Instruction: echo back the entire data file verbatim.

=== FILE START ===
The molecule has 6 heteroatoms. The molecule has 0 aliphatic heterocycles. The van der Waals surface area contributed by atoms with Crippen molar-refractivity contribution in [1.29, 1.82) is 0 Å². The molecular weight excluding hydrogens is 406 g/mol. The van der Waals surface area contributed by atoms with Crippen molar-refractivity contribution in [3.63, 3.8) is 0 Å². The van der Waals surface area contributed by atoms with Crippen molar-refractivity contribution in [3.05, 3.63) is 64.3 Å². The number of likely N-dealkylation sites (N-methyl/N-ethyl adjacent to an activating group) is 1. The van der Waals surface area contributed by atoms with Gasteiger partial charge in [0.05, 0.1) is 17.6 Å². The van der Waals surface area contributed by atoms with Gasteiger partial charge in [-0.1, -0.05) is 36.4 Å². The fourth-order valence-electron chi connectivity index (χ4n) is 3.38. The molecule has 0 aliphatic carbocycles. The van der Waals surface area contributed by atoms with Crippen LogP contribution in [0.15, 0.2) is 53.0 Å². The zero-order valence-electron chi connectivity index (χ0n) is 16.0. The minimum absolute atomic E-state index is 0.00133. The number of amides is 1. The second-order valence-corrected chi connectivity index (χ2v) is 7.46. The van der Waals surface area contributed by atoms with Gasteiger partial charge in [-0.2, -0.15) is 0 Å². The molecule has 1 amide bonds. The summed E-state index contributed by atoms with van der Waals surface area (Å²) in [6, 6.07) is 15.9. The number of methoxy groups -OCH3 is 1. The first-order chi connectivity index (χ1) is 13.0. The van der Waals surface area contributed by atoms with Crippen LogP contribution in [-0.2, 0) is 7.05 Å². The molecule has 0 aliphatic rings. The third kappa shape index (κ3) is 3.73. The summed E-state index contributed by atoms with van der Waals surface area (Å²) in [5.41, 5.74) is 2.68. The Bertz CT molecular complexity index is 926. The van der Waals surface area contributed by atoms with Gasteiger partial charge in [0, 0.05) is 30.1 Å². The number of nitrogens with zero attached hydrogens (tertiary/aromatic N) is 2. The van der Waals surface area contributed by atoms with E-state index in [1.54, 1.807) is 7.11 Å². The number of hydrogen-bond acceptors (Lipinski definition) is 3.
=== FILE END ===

The molecule has 6 heteroatoms. The molecule has 0 aliphatic heterocycles. The van der Waals surface area contributed by atoms with Crippen molar-refractivity contribution in [1.29, 1.82) is 0 Å². The molecular weight excluding hydrogens is 406 g/mol. The van der Waals surface area contributed by atoms with Crippen molar-refractivity contribution in [3.63, 3.8) is 0 Å². The van der Waals surface area contributed by atoms with Crippen molar-refractivity contribution in [3.05, 3.63) is 64.3 Å². The number of likely N-dealkylation sites (N-methyl/N-ethyl adjacent to an activating group) is 1. The van der Waals surface area contributed by atoms with Gasteiger partial charge in [0.05, 0.1) is 17.6 Å². The van der Waals surface area contributed by atoms with Gasteiger partial charge in [-0.1, -0.05) is 36.4 Å². The fourth-order valence-electron chi connectivity index (χ4n) is 3.38. The molecule has 0 aliphatic carbocycles. The van der Waals surface area contributed by atoms with Crippen LogP contribution in [0.15, 0.2) is 53.0 Å². The zero-order valence-electron chi connectivity index (χ0n) is 16.0. The minimum absolute atomic E-state index is 0.00133. The number of amides is 1. The second-order valence-corrected chi connectivity index (χ2v) is 7.46. The van der Waals surface area contributed by atoms with Gasteiger partial charge in [-0.2, -0.15) is 0 Å². The molecule has 1 amide bonds. The summed E-state index contributed by atoms with van der Waals surface area (Å²) in [6, 6.07) is 15.9. The number of methoxy groups -OCH3 is 1. The first-order chi connectivity index (χ1) is 13.0. The van der Waals surface area contributed by atoms with Crippen LogP contribution in [-0.2, 0) is 7.05 Å². The molecule has 0 aliphatic rings. The third kappa shape index (κ3) is 3.73. The summed E-state index contributed by atoms with van der Waals surface area (Å²) in [5.41, 5.74) is 2.68. The Bertz CT molecular complexity index is 926. The van der Waals surface area contributed by atoms with Gasteiger partial charge in [0, 0.05) is 30.1 Å². The number of nitrogens with zero attached hydrogens (tertiary/aromatic N) is 2. The van der Waals surface area contributed by atoms with E-state index in [1.54, 1.807) is 7.11 Å². The number of hydrogen-bond acceptors (Lipinski definition) is 3.